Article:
“As drought continued to worsen amid the decades-old conflict in Somalia, more than 270,000 people fled the country, bringing the total number of Somali refugees in the region to a staggering 900,000. Another 1.5 million are internally displaced. This means nearly a third of the entire population of Somalia has been forced from their homes. Kenya, Ethiopia, Yemen and Djibouti have generously borne the brunt of this mass exodus,” said Commissioner Guterres during the 62nd Session of the United Nations Geneva on October 2011. “The world’s largest refugee camp, Dadaab in Kenya, has grown to five times its intended size, housing more than 450,000 people.”

In October 2011, thousands of Kenyan troops were deployed north to Somalia’s Juba Valley to wage war on Al-Shabaab and their supporters. Known as the moving force for ‘Jihad’ and Islamic youth extremism in the region, Al-Shabaab has supported suicide violence and widespread military insurgency in Somalia since 2006.

“Situations were better in Somalia before the invasion of troops into our country,” says 43-year-0ld Somalian native Nalisha Hussein who spoke on increasing problems with domestic violence as conflict in Somalia continued. “I moved to Kenya a few months ago from Somalia with my husband, nine children and other relatives, [and] problems worsened,” she continued.

“I have been getting beaten up by my husbands because he once caught me taking contraceptive inoculations,” outlined Nalisha. “I used to take them without his knowledge. When I decided to tell him and talk of limiting the number of children we have, he began beating me and calling me a prostitute.”

“I stopped taking them recently and I suspect that I am pregnant…,” said Nalisha.

As economic hardships continue to be felt and life situations worsen, refugee family togetherness becomes less important. Food, water and shelter become a priority, shares Nalisha.

“Having unplanned pregnancies only breeds more poverty. What if the kids become thugs?” added Hussein as she posed in a small tented room at the Kakuma refugee camp in Northern Kenya. “My husband always wants more children which he says that children are a blessing and when they become old enough, they can empower both of us economically. I believe it is a wrong perception as you do not know the future.”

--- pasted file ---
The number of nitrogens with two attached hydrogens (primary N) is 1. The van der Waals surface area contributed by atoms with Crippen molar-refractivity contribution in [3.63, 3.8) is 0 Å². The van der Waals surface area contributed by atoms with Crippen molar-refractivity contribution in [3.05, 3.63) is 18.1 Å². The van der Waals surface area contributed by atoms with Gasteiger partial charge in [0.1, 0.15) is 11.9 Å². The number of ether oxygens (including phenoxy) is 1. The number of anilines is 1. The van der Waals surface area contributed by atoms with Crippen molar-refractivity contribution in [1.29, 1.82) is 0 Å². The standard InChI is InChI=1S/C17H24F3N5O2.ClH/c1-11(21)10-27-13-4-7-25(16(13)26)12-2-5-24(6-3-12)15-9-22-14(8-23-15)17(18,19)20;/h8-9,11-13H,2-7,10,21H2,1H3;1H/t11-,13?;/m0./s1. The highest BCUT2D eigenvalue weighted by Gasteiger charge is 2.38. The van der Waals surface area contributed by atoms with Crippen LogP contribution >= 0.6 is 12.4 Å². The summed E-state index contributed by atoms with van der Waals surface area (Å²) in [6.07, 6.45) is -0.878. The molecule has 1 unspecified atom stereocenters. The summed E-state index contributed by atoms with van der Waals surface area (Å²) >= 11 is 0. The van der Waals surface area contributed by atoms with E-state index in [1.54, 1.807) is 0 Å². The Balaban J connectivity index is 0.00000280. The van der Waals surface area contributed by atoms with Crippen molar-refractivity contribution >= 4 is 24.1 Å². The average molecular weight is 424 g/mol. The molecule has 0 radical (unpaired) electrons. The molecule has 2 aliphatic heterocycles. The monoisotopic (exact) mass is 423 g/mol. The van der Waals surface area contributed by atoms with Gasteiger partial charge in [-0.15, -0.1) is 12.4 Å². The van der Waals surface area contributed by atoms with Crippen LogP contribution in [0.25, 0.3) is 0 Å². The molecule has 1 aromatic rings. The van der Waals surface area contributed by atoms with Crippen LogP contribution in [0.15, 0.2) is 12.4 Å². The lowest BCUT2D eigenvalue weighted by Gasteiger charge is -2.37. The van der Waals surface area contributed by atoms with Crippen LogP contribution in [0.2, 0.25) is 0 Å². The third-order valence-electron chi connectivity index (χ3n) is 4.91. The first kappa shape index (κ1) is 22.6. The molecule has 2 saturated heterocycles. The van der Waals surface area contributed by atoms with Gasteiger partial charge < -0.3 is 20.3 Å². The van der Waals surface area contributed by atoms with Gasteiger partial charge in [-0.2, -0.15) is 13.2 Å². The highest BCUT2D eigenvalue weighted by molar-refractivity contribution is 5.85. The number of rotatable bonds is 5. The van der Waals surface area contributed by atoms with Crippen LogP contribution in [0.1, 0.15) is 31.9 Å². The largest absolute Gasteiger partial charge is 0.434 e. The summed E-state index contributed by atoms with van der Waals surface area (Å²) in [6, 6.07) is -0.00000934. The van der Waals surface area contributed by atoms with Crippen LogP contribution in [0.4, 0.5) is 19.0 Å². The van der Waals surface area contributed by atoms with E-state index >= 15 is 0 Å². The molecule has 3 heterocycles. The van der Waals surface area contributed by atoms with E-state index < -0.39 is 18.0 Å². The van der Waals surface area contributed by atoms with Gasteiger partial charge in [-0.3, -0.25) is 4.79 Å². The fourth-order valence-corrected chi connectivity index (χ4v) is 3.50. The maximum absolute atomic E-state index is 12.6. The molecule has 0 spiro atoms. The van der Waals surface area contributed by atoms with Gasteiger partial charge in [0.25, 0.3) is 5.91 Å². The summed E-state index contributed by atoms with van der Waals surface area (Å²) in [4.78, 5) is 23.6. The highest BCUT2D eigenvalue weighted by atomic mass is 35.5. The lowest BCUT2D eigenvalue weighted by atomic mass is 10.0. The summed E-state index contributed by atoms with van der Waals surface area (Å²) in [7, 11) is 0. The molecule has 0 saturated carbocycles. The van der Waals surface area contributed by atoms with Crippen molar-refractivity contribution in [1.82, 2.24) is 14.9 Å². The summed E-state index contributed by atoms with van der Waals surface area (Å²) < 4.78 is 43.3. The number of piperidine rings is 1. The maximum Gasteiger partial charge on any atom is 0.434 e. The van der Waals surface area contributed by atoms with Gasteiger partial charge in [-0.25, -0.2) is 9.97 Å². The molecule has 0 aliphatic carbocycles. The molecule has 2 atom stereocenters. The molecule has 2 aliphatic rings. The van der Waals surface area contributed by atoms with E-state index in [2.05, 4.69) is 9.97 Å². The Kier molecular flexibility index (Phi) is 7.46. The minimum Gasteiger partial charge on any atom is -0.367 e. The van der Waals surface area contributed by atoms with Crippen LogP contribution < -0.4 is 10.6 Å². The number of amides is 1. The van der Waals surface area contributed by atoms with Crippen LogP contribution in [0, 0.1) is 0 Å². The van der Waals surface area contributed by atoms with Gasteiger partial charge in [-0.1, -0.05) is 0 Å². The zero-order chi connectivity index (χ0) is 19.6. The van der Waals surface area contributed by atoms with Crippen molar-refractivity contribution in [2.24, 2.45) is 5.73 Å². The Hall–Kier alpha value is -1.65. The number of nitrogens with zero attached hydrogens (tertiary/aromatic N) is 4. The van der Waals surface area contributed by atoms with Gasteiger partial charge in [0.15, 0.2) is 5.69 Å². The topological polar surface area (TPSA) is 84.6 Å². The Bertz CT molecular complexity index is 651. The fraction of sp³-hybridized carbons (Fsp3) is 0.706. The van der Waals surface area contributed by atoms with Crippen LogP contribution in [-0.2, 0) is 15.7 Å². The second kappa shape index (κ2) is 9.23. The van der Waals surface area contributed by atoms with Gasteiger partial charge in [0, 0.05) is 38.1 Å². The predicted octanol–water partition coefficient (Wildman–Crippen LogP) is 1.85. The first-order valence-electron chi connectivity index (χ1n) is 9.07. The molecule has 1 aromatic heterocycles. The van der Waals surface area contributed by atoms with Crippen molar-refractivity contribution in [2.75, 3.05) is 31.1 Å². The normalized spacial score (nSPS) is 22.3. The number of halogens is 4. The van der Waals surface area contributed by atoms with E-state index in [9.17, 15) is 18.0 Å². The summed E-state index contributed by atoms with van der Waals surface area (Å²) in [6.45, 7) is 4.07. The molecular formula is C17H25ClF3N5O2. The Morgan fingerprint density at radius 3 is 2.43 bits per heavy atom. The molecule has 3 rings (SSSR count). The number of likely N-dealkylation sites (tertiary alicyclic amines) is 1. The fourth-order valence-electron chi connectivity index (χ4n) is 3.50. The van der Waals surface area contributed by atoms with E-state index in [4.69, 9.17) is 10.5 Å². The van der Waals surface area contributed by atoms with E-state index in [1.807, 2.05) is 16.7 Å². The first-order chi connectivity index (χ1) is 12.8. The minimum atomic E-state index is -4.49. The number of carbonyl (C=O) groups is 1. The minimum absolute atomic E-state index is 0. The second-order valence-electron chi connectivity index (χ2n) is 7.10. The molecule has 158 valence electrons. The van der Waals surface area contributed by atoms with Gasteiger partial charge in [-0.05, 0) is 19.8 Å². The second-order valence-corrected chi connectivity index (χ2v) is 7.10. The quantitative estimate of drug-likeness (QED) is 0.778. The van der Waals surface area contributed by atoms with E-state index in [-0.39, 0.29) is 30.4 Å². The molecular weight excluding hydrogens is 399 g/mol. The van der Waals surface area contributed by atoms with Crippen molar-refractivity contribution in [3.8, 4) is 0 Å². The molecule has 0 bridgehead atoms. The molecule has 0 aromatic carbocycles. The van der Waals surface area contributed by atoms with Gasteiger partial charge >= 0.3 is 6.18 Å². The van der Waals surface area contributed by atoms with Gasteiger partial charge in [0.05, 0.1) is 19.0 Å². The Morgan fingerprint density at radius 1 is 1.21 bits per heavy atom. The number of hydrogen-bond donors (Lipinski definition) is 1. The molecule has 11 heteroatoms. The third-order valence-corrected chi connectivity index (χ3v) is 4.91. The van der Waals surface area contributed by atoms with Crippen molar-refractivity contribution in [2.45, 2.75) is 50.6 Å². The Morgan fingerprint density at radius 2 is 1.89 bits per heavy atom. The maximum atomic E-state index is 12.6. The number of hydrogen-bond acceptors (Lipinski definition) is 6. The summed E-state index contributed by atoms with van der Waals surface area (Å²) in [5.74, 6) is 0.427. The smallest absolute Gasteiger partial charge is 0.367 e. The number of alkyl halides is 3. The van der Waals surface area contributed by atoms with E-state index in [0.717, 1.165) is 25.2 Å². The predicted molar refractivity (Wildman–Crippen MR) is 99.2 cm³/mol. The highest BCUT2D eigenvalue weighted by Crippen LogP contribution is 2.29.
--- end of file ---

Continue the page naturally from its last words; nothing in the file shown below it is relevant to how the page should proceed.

Mr. Mohamed Adan 65 lives in the same refugee camp as Nalisha and his views towards birth control use are different. He has four wives and about 35 children.

“Birth control is too western. I do not believe in using such prevention measures. An African man should have as many wives and children. His children should also provide him with several grand children.

“But I do agree that children can be both a blessing and a curse but you have to look at the good side. There are people who cannot have their own children biologically. I also will be very angry if I found out that any of my wives are using contraceptives,” said Adan.

This comes as the United Kingdom government through its funding agencies has pledged to give family planning aid to Kenya. About 15 million Kenyan women are in need of contraceptives. The government will receive a total of $60 million by January 2012 to cater for the prevailing shortage of contraceptive pills.

According to statistics available from the Kenya Bureau of Statistics, the average Somali couple has eight children per family compared with the rest of the Kenyan population of only two children per family.

The Kenyans of Somali origin have similar sentiments as their foreign counterparts residing in the country.